How Safe are our Nuclear Reactors?

A June 14th picture of the Fort Calhoun plant surrounded by flood waters.

You may recall reading about my concerns about my two daughters who are in Omaha, Nebraska at the moment situated between two nuclear power plants.  One of the plants-the Fort Calhoun plant in Blair Nebraska run by OPPD–is already completely surrounded by water and has been shut down. The second plant at Brownville Nebraska–the Cooper plant run by NPPD–is about 1 1/2 feet of water away from being shut down.  Both face flooding and are part of a more serious problem. The biggest problem is they are both very old and none of the nuclear plants in this country would get renewed licenses to operate if it wasn’t for loosening of regulatory standards by our NRC.

I initially began my search for more on the possible danger to my daughters when I read about the two Nebraska reactors having ‘incidents’.  The mainstream media isn’t really reporting the story.  After reading so much about the flooding that devastated the Fukushima plant in Japan that started a spiral to meltdowns, I became concerned about the possibility of  a similar situation in the Nebraska plants.

Tensions are also rising over two U.S. nuclear reactors in Nebraska located on the banks of the Missouri River, which is now at flood stage. On June 20, the Omaha, Nebraska World Herald reported that flood waters from the Missouri River came within 18 inches of forcing the Cooper Nuclear Station near Brownville, Nebraska, to shut down. Officials are poised to shut down the Cooper plant when river reaches a level of 902 feet above sea level. The plant is 903 feet above sea level. The Fort Calhoun Nuclear Plant, 20 miles north of Omaha, issued a “Notification of Unusual Event” to the Nuclear Regulatory Commission on June 6 due to local flooding. That plant is currently shut down for refueling, but will not restart because of the flooding. Compounding worries over these two plants is a shortage of sand needed to fill massive numbers of sandbags to hold off Missouri River floodwaters. One ton of sand makes just 60 sandbags, and hundreds of thousands of sandbags are needed to help save towns along the river from flooding. Sand is obtained from dredging the riverbed — and the companies that sell sand can’t dredge the river while it is flooding. These plants are already in a risky situation, and the flooding in Nebraska could easily be worsened just by a summer afternoon cloudburst.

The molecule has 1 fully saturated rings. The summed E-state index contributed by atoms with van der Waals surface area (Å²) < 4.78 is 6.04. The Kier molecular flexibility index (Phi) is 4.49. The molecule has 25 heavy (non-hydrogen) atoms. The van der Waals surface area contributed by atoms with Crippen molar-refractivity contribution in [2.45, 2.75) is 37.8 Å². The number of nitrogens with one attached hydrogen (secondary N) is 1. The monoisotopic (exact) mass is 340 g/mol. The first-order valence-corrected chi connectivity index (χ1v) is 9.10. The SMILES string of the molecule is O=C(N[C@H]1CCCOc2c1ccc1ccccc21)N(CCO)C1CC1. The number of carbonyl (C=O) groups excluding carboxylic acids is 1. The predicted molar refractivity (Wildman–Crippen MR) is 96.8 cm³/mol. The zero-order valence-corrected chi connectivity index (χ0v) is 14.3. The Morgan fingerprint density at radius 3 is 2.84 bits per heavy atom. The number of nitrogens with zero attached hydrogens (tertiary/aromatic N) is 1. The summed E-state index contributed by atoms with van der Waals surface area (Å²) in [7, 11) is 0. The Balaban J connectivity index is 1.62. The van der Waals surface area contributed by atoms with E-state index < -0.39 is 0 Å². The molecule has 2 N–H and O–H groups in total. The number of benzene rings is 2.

A few days later and a big up to my mom anxiety, Minx found a wild internet story at some Pakistani website about there being some kind of massive meltdown in one of the plants that was being ‘covered up.’  Operators of both plants and the NRC have both denied the rumors and have insisted the plants are in no danger.  The story is way over the top, but I found other things that are very worrisome that are not. Read the rest of this entry »